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ThE production process



Once we have worked through the pre-production process and created a solid brief we can commence the next step which is production (or filming).


How does it work and how long will it take?

Filming time will depend on the nature and complexity of your project. During the pre-production process this will be reviewed with you in great detail.  But as you begin the Production phase you should keep in mind:

  • Who is my audience? What do I want to tell them?
  • You don’t necessarily need to draw pictures, plan camera angles, design montages. You do need to be clear about what needs to be said and shown.
  • Do not assume that you (or your subject) can simply ’wing it’. Being able to improvise is a great talent, but it’s not the norm. Make sure that your subject knows what they’re going to say and provide them with a script or bullet points that they can refer to or even read while on camera.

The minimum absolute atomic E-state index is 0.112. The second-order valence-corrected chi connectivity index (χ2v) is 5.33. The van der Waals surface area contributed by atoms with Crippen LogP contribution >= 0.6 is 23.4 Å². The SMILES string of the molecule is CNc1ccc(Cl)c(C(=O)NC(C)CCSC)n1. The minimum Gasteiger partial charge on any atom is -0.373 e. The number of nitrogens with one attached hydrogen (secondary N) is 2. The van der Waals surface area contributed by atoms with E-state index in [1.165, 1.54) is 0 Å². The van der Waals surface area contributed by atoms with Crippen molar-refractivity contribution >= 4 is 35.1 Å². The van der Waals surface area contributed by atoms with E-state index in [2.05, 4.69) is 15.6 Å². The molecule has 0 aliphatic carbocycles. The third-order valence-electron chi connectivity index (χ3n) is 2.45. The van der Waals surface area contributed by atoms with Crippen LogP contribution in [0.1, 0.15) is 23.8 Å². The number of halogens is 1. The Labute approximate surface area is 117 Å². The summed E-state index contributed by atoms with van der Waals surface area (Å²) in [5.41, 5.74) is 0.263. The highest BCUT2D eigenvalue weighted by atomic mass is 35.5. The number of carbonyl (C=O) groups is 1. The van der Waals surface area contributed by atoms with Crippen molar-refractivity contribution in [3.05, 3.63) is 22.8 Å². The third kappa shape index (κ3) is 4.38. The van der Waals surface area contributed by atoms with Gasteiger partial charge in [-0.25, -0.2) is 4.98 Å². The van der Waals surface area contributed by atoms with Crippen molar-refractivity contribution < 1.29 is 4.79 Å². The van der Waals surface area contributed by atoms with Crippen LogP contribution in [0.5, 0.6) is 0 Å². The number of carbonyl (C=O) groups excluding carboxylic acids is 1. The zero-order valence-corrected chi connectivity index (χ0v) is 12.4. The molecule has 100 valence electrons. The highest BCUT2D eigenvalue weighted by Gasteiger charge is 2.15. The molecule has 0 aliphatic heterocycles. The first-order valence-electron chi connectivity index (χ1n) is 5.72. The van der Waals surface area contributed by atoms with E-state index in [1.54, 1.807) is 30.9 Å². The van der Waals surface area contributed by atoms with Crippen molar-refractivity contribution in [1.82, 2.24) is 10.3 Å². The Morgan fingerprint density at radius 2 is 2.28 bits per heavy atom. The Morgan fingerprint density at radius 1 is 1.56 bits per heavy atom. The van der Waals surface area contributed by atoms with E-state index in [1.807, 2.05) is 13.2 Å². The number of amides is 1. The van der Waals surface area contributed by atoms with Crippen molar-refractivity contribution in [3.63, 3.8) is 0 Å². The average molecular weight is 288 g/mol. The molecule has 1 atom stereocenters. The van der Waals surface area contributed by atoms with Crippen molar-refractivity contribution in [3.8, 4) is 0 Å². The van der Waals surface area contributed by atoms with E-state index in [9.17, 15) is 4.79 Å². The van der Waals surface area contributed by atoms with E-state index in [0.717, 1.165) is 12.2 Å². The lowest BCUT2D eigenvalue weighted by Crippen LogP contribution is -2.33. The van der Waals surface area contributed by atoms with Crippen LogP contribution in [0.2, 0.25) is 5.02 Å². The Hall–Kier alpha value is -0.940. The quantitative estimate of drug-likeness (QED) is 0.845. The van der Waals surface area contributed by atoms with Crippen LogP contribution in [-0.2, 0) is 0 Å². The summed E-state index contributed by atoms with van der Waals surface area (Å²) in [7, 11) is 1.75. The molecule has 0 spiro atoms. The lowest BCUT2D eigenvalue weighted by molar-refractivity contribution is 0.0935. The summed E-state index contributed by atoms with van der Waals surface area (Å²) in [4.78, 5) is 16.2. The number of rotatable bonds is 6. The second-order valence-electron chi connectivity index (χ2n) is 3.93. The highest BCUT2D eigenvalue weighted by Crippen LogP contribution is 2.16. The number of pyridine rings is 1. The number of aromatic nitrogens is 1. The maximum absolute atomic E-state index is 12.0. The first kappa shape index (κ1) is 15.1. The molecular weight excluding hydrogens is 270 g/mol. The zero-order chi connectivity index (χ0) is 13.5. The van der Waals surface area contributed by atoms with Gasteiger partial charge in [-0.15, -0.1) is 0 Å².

There are some good tips here for different types of filming, from recording lectures to location filming or interviews.


What types of filming can you undertake?

We can either film in our studio or on location. Our studio is a fully rigged sound-proof facility which can be used in a variety of set ups with one or more cameras. We also have extensive location kit to allow us to film anywhere from an office or lecture theatre, to the top of mount Taranaki or a boat in the Hauraki Gulf.

‌Types of filming we do include:

  • Interviews (individual or group)
  • A procedure / training video
  • Promotional videos
  • Teaching
  • Panel discussion
  • Pieces to camera (maybe the opening of a video, or someone delivering a message directly to camera)
  • Drone filming
  • 360 video

Some examples of our work and the styles that can be achieved can be found here.‌

When the majority of filming has been done we then move into the post-production process.